Article02 Nov 2022

Securities Services Evolution 2022

Disruption and transformation in financial market infrastructures
Change is clearly underway with a greater sense of momentum and purpose in all developments across the industry. The detailed findings of our report were only possible thanks to the valued participation of the 12 financial market infrastructures (FMIs) and almost 300 market participants globally.

Last year’s Citi Securities Services Evolution 2021 whitepaper saw global securities markets on the brink of transformation. This year, this transformation appears already underway, as witnessed by important settlement cycle reductions in major markets, plus a host of initiatives in related processes and technologies. However, there is also evidence that financial market infrastructures (FMIs) are developing and testing new technologies/processes in anticipation of change, rather than due to immediate demand.

All this effort and investment is being heavily influenced by the same three trends identified last year as being
transformational forces for change in the post-trade environment:


Settlement compression

Settlement compression has again been a high profile theme this year, with the US and its most closely-linked markets moving to T+1, plus the decision by India to embark upon the same journey. This has also been accompanied by a greater sense of purpose among FMIs, with several engaging in compression or digitalization projects for specific asset types, such as commercial paper or bonds. In addition, several traditional FMIs are working on pilots or proofs of concept in support of future compression, while several non-traditional FMIs are already capable of T+0 settlement.

At the same time, market participants increasingly believe that shorter settlement cycles are the forthcoming reality, with 51% now thinking T+1 will be the prevailing equity settlement cycle by 2026. 85% also expect settlement to be at T+1, T+0 or atomic over the same timeframe, versus 78% last year.



Digital assets have continued to grow rapidly in importance since last year, as witnessed by a recent executive order1 to establish a national policy for them. Elsewhere, various polls 2,3,4 have underlined how seriously professional asset managers are now taking them as an asset class. This trend corresponds with the high levels of digital asset activity among market participants polled this year and the number of FMIs already live with (or working on) digital asset initiatives, tokenization and fractionalization.

On the matter of tokenization, both market participants and FMIs view it as likely to assist in adding market liquidity, though FMIs mostly see this relating mainly to illiquid asset classes, such as real estate. They were also somewhat skeptical about the value of digitizing existing assets, other than as an intermediate step towards native digital assets, in order to avoid having to run parallel systems and reconcile between them.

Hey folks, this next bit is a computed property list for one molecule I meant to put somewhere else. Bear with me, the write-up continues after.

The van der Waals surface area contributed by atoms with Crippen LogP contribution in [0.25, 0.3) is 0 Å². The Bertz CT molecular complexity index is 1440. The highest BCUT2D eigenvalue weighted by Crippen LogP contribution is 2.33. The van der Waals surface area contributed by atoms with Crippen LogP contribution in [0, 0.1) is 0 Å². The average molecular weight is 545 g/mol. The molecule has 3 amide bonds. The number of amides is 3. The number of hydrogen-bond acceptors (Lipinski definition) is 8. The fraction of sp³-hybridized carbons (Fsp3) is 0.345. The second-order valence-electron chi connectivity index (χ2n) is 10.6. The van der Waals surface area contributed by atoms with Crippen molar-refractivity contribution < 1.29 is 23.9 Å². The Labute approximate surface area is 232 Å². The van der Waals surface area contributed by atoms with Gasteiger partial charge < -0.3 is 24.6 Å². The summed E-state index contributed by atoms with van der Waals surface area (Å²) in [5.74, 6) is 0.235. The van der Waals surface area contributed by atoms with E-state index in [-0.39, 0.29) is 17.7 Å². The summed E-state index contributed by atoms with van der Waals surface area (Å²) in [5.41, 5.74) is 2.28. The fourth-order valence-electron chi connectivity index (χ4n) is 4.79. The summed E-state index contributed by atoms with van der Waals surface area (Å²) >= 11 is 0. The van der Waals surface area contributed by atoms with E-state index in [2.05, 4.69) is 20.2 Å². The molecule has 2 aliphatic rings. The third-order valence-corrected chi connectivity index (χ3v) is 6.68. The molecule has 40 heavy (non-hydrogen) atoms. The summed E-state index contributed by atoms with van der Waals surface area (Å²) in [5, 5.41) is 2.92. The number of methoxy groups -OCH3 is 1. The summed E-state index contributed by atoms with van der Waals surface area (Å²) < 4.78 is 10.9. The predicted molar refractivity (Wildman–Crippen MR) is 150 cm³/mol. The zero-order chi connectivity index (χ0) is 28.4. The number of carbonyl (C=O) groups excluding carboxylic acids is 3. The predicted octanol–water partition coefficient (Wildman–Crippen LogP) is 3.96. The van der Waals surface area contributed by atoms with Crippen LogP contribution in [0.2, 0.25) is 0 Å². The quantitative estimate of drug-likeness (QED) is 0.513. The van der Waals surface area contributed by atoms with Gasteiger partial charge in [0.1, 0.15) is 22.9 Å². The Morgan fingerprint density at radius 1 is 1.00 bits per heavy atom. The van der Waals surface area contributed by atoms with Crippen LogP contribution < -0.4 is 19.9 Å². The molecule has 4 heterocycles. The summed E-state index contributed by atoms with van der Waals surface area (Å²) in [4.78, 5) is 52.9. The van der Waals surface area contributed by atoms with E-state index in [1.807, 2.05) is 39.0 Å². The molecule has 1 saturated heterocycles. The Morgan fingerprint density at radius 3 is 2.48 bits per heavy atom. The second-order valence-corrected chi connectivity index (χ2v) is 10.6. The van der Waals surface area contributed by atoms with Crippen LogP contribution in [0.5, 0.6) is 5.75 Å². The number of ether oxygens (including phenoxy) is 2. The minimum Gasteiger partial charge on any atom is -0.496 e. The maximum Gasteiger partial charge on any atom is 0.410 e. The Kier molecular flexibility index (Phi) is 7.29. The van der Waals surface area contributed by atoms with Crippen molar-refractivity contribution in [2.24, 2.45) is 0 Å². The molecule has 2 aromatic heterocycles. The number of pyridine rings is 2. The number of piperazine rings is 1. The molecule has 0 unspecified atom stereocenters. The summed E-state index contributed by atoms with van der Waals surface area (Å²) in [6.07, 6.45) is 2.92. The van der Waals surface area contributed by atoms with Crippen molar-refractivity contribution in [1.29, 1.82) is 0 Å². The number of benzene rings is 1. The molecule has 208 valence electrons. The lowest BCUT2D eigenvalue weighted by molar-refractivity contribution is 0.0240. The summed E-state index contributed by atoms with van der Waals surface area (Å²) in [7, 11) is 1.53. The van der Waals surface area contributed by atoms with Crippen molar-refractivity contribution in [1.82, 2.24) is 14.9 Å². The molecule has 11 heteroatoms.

This was linked to FMIs’ concerns (also raised last year) that there needed to be robust regulation and legal infrastructure to support the evolution of native digital assets. Sentiment from the FMIs is that there is room for improvement, with most digital assets still being created by tokenizing existing physical assets. Additionally, FMIs also felt that greater international collaboration was therefore needed to support natively digital assets and also to reduce the risk of digital islands being created that would cause legal and standards inconsistency across jurisdictions.


Technology and digital transformation

The pace of technology development and adoption in support of the settlement process continues to accelerate. The past year has seen a slew of announcements, including the creation of a regulatory sandbox5 for distributed ledger technology (DLT)-based trading/settlement, several FMIs taking stakes in DLT fintechs and numerous DLT industry trials and pilots.

Nevertheless, there remains a dichotomy between market participants and FMIs on the subject of DLT. 21% of market participants see it as core to a successful transition to T+1/T+0 and 25% expect a DLT based market infrastructure to cut post-trade processing costs by 31-50% or more. By contrast, traditional FMIs are more cautious. Despite their high levels of DLT activity, most are still dubious about its suitability for mainstream securities settlement and none felt that cost savings were more than conjectural at this stage.

The overall picture revealed by FMIs and market participants is even more positive than last year. On several points — such as the use of DLT — there is closer accord between the two groups, but there is also an even greater sense of purpose and active preparation. Ultimately, the industry appears increasingly cohesive and prepared to invest the time and effort to further improve the settlement experience across a growing number of asset types.




Click here to view the report in full.


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